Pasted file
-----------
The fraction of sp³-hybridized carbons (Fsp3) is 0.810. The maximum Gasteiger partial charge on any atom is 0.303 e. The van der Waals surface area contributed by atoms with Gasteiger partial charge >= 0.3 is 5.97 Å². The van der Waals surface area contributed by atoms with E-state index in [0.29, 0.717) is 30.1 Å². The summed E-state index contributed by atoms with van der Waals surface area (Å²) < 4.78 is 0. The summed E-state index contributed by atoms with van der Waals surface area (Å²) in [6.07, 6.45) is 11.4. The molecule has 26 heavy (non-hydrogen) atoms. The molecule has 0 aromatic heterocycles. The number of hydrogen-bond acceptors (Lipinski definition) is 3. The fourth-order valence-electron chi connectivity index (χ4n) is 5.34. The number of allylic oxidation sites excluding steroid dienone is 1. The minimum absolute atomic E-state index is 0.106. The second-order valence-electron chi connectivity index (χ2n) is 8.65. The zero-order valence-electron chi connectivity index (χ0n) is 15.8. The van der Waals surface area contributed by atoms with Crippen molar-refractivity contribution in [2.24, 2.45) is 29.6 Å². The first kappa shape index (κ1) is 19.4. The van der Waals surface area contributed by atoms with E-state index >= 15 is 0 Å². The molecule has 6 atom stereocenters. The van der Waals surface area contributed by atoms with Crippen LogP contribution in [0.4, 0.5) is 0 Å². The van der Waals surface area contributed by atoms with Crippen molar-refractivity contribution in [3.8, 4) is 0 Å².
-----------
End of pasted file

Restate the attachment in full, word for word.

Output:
The fraction of sp³-hybridized carbons (Fsp3) is 0.810. The maximum Gasteiger partial charge on any atom is 0.303 e. The van der Waals surface area contributed by atoms with Gasteiger partial charge >= 0.3 is 5.97 Å². The van der Waals surface area contributed by atoms with E-state index in [0.29, 0.717) is 30.1 Å². The summed E-state index contributed by atoms with van der Waals surface area (Å²) < 4.78 is 0. The summed E-state index contributed by atoms with van der Waals surface area (Å²) in [6.07, 6.45) is 11.4. The molecule has 26 heavy (non-hydrogen) atoms. The molecule has 0 aromatic heterocycles. The number of hydrogen-bond acceptors (Lipinski definition) is 3. The fourth-order valence-electron chi connectivity index (χ4n) is 5.34. The number of allylic oxidation sites excluding steroid dienone is 1. The minimum absolute atomic E-state index is 0.106. The second-order valence-electron chi connectivity index (χ2n) is 8.65. The zero-order valence-electron chi connectivity index (χ0n) is 15.8. The van der Waals surface area contributed by atoms with Crippen molar-refractivity contribution in [2.24, 2.45) is 29.6 Å². The first kappa shape index (κ1) is 19.4. The van der Waals surface area contributed by atoms with E-state index >= 15 is 0 Å². The molecule has 6 atom stereocenters. The van der Waals surface area contributed by atoms with Crippen LogP contribution in [0.4, 0.5) is 0 Å². The van der Waals surface area contributed by atoms with Crippen molar-refractivity contribution in [3.8, 4) is 0 Å².